The (Ir)relevance of Positivist Arguments for Originalism
39 Pages Posted: 3 Aug 2019 Last revised: 12 Aug 2019
Date Written: July 30, 2019
In a series of recent Articles William Baude and Stephen Sachs argue that as a matter of positive law — that is, as a matter of our convergent social practices — a form of originalism is in fact our law. Having provided an account of the content of the law they presume to also have provided an account of sound adjudication. But I argue that this inference requires showing that an account of the content of the law is explanatorily prior to an account of sound adjudication, and I argue that we need not accept this assumption. Indeed, if the positivist view endorsed Baude and Sachs is true, this assumption will turn out to be false. I then provide an account of how the contingent social practices that constitute positive law bear on the further question of how a judge ought to decide a case. And I argue that properly understood the normative relevance of these social practices cannot ground anything like a general duty to apply positive law. Thus, I argue that Baude and Sachs’s positivist arguments have no bearing on the concerns that animate most normative constitutional theorizing — a concern to provide a theory of sound adjudication. Authors who have been concerned about the normative merits of different constitutional theories can safely ignore the positive turn.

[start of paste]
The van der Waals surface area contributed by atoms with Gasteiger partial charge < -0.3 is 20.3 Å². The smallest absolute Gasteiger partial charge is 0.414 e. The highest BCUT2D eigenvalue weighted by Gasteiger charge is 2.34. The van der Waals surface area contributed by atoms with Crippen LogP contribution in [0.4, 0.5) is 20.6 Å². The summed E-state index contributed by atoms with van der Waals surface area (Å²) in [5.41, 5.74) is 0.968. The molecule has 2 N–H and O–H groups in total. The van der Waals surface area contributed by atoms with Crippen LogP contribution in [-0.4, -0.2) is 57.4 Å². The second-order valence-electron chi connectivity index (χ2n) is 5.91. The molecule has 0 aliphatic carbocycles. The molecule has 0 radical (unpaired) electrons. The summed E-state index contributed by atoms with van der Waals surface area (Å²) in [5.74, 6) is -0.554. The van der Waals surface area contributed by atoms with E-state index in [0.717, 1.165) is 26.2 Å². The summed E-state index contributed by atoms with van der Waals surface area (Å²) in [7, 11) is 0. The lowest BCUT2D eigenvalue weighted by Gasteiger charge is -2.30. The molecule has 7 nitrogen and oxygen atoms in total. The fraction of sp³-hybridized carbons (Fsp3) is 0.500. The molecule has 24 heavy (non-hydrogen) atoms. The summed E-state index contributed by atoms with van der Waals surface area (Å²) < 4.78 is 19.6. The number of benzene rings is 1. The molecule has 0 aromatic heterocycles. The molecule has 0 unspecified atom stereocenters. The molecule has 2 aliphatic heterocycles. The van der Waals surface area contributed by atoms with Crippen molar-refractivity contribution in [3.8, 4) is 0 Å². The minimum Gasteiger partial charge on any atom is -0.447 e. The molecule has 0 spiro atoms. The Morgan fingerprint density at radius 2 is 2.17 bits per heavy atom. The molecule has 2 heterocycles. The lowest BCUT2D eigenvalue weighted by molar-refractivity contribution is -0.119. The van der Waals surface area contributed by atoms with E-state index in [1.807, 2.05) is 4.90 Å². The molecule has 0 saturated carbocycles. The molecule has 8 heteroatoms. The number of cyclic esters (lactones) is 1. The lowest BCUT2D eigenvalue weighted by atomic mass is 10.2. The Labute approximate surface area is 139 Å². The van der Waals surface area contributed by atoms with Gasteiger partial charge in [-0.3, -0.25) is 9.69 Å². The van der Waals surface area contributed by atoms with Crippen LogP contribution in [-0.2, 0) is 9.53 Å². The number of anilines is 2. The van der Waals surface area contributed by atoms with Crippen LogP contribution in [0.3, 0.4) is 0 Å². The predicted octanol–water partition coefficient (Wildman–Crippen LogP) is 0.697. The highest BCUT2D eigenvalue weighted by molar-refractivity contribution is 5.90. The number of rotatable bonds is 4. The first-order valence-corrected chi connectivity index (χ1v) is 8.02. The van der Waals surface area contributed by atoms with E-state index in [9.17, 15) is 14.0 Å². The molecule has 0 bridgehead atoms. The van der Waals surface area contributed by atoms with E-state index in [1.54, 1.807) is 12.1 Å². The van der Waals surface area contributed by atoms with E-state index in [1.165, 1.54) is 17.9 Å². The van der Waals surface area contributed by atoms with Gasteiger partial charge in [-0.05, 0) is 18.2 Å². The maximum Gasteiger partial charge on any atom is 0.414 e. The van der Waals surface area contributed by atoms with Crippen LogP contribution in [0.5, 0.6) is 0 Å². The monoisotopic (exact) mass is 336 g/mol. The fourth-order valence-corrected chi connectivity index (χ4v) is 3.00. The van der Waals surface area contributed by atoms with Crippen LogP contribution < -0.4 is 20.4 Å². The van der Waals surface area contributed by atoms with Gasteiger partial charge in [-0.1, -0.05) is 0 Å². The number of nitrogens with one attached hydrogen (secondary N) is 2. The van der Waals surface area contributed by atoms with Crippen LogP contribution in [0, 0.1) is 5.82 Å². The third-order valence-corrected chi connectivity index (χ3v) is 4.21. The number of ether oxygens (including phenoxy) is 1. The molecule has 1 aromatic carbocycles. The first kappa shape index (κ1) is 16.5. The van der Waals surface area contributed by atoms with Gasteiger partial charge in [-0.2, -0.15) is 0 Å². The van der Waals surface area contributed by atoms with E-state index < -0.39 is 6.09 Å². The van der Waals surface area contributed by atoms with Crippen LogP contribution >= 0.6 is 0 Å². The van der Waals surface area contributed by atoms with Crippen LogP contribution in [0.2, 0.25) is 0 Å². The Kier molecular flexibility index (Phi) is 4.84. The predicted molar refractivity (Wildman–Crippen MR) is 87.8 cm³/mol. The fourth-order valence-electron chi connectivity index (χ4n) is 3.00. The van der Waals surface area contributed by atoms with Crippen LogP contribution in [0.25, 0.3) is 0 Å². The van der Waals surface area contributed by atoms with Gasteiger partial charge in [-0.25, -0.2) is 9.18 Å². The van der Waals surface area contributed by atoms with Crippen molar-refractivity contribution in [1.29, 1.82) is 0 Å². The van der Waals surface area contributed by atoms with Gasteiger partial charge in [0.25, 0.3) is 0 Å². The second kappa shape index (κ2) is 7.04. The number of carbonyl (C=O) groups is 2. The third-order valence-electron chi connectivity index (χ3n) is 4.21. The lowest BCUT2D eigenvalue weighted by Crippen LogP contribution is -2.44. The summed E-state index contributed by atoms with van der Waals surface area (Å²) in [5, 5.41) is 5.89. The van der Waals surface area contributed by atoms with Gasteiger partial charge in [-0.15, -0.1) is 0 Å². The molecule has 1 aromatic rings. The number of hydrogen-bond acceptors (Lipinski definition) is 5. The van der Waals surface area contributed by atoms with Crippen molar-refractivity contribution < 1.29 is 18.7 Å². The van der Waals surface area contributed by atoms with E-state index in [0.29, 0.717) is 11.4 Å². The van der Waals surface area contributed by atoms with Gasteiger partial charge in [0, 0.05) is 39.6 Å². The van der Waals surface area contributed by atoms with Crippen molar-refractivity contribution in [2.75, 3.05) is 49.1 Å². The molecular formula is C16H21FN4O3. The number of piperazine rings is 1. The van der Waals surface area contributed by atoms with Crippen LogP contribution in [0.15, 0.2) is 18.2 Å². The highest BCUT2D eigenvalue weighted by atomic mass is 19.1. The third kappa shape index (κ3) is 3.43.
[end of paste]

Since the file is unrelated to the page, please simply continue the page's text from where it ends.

Keywords: Constitutional law, Constitutional Theory, Legal Reasoning, Contextualism, Originalism, Anti-Theory
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